Chicago Bulls: 3-on-3
Our panel of experts discusses Luol Deng's sore wrist, the Bulls' trade prospects and Derrick Rose's MVP candidacy.
Fact or fiction: Luol Deng made a mistake by not having surgery immediately after injuring his wrist.
Nick Friedell: Fact. It's admirable Deng decided to postpone the surgery to help the Bulls win a title and play in the Olympics, but if he can't perform up to the same level he did before he tore the ligament, what's the point? Deng's wrist is obviously bothering him, and if he had the surgery right after the injury, there was a chance he would be ready to play at some point in the playoffs. He would have been fine for the Olympics. Now, whenever he takes a fall on the wrist the pain starts all over again. Plus, if he still decides to have the surgery, he would miss at least one month of the beginning of next season. Deng's heart was in the right place, but he might not have been doing the best thing for his team.
Marc Silverman: Fiction. Bottom line: If Luol Deng had surgery, there would be no guarantee that he would've even been available in time for the playoffs. Deng should be applauded for the way he's played through the pain. It's not easy, and there's going to be setbacks along the way -- such as the current situation, when he must rest the wrist and avoid contact. While his points and rebounds are down--Deng has never shot better from distance. When he returned from the injury, he shot 46 percent from 3-point land in February. So far in March that has increased to a white hot 52 percent. Even in "down" games, Deng was able to right the ship by hitting key shots on the road against the Spurs and 76ers. I'm OK with him missing a few games here and there much like an important pitcher who must miss a turn in the rotation. The Bulls aren't winning a title without Deng. Even with a torn ligament in his left wrist, I'm confident he'll provide outstanding defense, clutch shooting and overall smart play.
Another underwhelming All-Star weekend has come and gone. Before the Bulls enter the season's second half, our experts debate dunk contest, Carlos Boozer's production and the team to beat in the East in this week's 3-on-3.
Fact or Fiction: Derrick Rose should be in the dunk contest next year.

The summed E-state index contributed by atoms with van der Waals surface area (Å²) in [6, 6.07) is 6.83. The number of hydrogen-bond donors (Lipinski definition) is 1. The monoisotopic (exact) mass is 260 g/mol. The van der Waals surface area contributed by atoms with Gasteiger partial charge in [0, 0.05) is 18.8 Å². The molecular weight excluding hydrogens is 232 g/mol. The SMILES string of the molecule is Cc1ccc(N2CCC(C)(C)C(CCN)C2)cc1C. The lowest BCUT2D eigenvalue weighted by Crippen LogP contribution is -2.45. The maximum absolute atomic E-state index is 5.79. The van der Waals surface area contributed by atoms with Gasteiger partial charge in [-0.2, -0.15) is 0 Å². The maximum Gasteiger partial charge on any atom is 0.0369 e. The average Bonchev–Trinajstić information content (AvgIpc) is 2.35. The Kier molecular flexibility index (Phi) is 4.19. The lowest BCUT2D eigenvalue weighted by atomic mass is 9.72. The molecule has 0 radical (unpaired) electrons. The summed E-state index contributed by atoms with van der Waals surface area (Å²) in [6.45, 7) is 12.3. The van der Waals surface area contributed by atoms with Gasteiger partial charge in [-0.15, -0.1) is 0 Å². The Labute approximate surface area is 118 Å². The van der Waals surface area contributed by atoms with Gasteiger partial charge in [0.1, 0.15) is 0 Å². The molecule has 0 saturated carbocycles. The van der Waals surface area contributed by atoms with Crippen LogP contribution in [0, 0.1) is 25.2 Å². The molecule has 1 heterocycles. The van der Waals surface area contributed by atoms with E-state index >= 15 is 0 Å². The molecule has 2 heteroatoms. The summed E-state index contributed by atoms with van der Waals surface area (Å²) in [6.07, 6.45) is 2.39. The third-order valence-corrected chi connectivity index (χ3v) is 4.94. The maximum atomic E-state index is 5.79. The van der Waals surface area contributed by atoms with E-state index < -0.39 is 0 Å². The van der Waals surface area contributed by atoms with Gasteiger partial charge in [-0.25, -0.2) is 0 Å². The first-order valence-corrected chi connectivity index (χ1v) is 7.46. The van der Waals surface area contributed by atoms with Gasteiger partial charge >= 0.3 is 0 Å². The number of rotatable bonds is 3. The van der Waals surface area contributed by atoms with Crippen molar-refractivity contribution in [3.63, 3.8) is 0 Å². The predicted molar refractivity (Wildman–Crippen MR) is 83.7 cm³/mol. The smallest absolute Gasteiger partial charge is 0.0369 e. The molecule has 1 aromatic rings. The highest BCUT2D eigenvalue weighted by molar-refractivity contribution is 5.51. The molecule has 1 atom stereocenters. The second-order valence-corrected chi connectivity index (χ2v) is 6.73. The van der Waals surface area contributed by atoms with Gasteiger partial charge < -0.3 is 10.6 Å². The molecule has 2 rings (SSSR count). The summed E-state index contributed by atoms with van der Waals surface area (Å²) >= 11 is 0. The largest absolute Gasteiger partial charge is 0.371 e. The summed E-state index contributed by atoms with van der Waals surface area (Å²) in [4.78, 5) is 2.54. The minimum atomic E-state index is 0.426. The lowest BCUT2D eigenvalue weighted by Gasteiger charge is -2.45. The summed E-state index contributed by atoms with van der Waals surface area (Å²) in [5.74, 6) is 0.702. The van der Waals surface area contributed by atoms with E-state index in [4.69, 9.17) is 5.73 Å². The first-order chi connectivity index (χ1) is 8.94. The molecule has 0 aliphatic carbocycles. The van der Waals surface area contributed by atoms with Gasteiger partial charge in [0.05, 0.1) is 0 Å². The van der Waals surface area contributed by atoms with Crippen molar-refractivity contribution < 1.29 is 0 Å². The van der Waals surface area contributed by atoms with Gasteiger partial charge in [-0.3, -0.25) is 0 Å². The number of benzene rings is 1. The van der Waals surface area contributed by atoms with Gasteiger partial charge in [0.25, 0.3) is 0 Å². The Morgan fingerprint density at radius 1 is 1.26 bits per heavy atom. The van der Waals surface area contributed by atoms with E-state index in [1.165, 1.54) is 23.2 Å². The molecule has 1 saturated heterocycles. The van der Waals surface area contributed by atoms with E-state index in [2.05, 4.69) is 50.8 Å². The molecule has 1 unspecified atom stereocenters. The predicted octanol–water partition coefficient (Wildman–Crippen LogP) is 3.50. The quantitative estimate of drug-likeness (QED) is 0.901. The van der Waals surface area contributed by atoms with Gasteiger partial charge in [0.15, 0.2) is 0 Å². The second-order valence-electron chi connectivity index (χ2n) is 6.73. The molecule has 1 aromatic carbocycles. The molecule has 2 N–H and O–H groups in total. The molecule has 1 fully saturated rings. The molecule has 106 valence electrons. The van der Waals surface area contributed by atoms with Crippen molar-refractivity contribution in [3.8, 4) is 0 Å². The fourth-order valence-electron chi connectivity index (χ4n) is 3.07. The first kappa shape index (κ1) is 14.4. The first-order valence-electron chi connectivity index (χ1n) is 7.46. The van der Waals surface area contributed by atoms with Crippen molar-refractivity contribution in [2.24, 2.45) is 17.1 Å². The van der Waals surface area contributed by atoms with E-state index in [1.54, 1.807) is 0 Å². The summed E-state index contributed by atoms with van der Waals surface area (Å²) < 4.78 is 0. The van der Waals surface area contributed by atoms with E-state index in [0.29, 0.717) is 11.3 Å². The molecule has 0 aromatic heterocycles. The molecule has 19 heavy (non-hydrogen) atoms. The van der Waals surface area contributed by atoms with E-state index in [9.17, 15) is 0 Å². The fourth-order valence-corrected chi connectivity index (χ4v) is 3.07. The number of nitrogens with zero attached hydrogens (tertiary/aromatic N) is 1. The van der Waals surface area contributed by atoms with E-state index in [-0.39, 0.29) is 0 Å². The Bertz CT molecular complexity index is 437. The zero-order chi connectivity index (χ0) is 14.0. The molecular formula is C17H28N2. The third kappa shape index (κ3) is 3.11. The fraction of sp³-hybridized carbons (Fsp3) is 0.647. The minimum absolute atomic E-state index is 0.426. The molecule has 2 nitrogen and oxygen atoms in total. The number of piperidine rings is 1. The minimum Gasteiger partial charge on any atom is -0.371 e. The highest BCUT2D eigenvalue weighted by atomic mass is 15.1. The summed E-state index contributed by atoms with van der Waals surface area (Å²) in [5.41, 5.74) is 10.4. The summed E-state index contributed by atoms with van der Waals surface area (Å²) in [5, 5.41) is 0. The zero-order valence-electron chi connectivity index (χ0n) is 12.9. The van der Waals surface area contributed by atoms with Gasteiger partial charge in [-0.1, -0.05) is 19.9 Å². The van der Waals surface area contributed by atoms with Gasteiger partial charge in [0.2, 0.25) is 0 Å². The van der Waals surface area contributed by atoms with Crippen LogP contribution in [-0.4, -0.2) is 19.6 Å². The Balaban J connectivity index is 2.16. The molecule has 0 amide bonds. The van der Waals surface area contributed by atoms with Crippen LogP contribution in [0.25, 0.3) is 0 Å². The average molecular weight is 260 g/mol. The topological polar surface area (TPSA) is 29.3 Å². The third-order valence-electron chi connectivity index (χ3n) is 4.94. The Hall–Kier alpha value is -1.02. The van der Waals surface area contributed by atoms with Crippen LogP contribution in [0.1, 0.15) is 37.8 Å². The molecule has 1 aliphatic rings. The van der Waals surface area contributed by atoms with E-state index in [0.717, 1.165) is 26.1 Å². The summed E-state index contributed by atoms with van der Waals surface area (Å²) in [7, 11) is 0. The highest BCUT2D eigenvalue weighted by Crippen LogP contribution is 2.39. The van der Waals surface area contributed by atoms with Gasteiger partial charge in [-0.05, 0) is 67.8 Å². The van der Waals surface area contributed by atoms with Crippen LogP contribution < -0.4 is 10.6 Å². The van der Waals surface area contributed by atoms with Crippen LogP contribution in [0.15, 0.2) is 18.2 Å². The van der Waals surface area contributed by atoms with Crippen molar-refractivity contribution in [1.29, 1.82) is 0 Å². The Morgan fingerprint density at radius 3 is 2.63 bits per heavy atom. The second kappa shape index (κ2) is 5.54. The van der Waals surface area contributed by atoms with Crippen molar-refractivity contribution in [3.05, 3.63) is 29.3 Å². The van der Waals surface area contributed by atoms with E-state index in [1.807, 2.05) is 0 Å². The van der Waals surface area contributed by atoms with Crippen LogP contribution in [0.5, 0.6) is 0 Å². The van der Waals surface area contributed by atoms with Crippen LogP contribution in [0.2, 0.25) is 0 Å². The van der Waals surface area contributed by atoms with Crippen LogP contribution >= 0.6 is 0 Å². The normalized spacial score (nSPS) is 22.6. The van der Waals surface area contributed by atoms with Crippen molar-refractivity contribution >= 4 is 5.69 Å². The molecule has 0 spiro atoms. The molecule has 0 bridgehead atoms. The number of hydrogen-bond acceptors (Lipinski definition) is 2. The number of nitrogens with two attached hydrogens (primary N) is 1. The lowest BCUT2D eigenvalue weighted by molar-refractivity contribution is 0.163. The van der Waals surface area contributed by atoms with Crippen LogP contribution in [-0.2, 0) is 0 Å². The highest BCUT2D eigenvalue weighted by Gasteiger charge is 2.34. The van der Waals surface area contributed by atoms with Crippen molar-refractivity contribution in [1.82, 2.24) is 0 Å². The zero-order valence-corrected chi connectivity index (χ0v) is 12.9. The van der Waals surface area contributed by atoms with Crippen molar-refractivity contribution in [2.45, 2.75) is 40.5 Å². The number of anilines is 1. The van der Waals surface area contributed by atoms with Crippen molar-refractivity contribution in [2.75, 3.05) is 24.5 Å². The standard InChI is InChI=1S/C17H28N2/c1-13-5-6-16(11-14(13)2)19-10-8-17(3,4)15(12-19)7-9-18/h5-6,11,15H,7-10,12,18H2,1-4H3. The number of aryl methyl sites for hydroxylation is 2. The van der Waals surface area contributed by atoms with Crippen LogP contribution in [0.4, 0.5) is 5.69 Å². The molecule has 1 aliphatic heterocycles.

Jon Greenberg: Fact. Rose won’t do it for a variety of reasons, but I think he should consider it. Rose is the reigning MVP and one of the most exciting athletes in all of sports. He sells shoes based on his aesthetic glory. But outside of dominating in the NBA Finals, and there’s no guarantee he gets there while LeBron James is on the Miami Heat, Rose needs a singular moment. Michael Jordan’s dunk contest performances were as important to establishing his eternal brand as his commercials. How much Gatorade did the free-throw line dunk sell? How many shoes? In Chicago, we see Rose dunk. NBA fans see his ability too. He’s already the star of Madison St. But a dunk contest performance could make him a crossover star on Madison Ave.
Nick Friedell: Fact. But he's never going to do it. Derrick has told me repeatedly that he doesn't feel he's creative enough to pull off dunks in the contest. There's no question his shoe company, adidas, would love the exposure that comes with having their MVP in the contest, but this is a pipe dream that isn't going to happen.
Melissa Isaacson: Fiction. Absolutely not, are you kidding? I'm not sure why any NBA star who does not want to risk a career-ending injury would want to leap over a motorcycle, a medium-sized hip-hop mogul or even a small child, for that matter. OK, maybe I'm being a little over-protective of the Bulls' most valuable resource, and obviously it's not like a normal person attempting a similar stunt (though the point is, these are not normal people). And yeah, yeah, Michael Jordan competed as a young player. But that was before the advent of inanimate and human props and either way, it's ludicrous that we're debating whether Rose should have even played the game with a sore back and then consider whether he should practice and then perform such a stunt.
Fact or Fiction: Carlos Boozer will be able to maintain his recent level through the postseason.